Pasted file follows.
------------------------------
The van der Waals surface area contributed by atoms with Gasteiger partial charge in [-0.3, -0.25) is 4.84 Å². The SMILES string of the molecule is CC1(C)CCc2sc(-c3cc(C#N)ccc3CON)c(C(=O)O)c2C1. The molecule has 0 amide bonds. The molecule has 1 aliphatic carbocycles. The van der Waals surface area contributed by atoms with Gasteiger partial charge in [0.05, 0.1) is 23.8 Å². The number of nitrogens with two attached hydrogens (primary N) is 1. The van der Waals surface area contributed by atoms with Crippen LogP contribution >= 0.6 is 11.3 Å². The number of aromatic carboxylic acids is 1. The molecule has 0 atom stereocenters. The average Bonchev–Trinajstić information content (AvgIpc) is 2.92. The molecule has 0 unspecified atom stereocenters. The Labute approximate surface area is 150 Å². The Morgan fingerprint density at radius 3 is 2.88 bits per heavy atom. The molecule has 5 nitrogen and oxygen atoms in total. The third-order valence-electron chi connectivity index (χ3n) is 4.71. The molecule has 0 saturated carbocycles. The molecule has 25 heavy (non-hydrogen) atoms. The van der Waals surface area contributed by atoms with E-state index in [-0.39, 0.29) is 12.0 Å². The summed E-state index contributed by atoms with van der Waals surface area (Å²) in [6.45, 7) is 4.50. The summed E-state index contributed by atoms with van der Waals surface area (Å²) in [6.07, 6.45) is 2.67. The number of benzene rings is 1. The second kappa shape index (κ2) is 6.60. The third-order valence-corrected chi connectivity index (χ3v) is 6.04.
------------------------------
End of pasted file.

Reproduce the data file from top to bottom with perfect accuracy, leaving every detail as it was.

The van der Waals surface area contributed by atoms with Gasteiger partial charge in [-0.3, -0.25) is 4.84 Å². The SMILES string of the molecule is CC1(C)CCc2sc(-c3cc(C#N)ccc3CON)c(C(=O)O)c2C1. The molecule has 0 amide bonds. The molecule has 1 aliphatic carbocycles. The van der Waals surface area contributed by atoms with Gasteiger partial charge in [0.05, 0.1) is 23.8 Å². The number of nitrogens with two attached hydrogens (primary N) is 1. The van der Waals surface area contributed by atoms with Crippen LogP contribution >= 0.6 is 11.3 Å². The number of aromatic carboxylic acids is 1. The molecule has 0 atom stereocenters. The average Bonchev–Trinajstić information content (AvgIpc) is 2.92. The molecule has 0 unspecified atom stereocenters. The Labute approximate surface area is 150 Å². The Morgan fingerprint density at radius 3 is 2.88 bits per heavy atom. The molecule has 5 nitrogen and oxygen atoms in total. The third-order valence-electron chi connectivity index (χ3n) is 4.71. The molecule has 0 saturated carbocycles. The molecule has 25 heavy (non-hydrogen) atoms. The van der Waals surface area contributed by atoms with E-state index in [-0.39, 0.29) is 12.0 Å². The summed E-state index contributed by atoms with van der Waals surface area (Å²) in [6.45, 7) is 4.50. The summed E-state index contributed by atoms with van der Waals surface area (Å²) in [6.07, 6.45) is 2.67. The number of benzene rings is 1. The second kappa shape index (κ2) is 6.60. The third-order valence-corrected chi connectivity index (χ3v) is 6.04.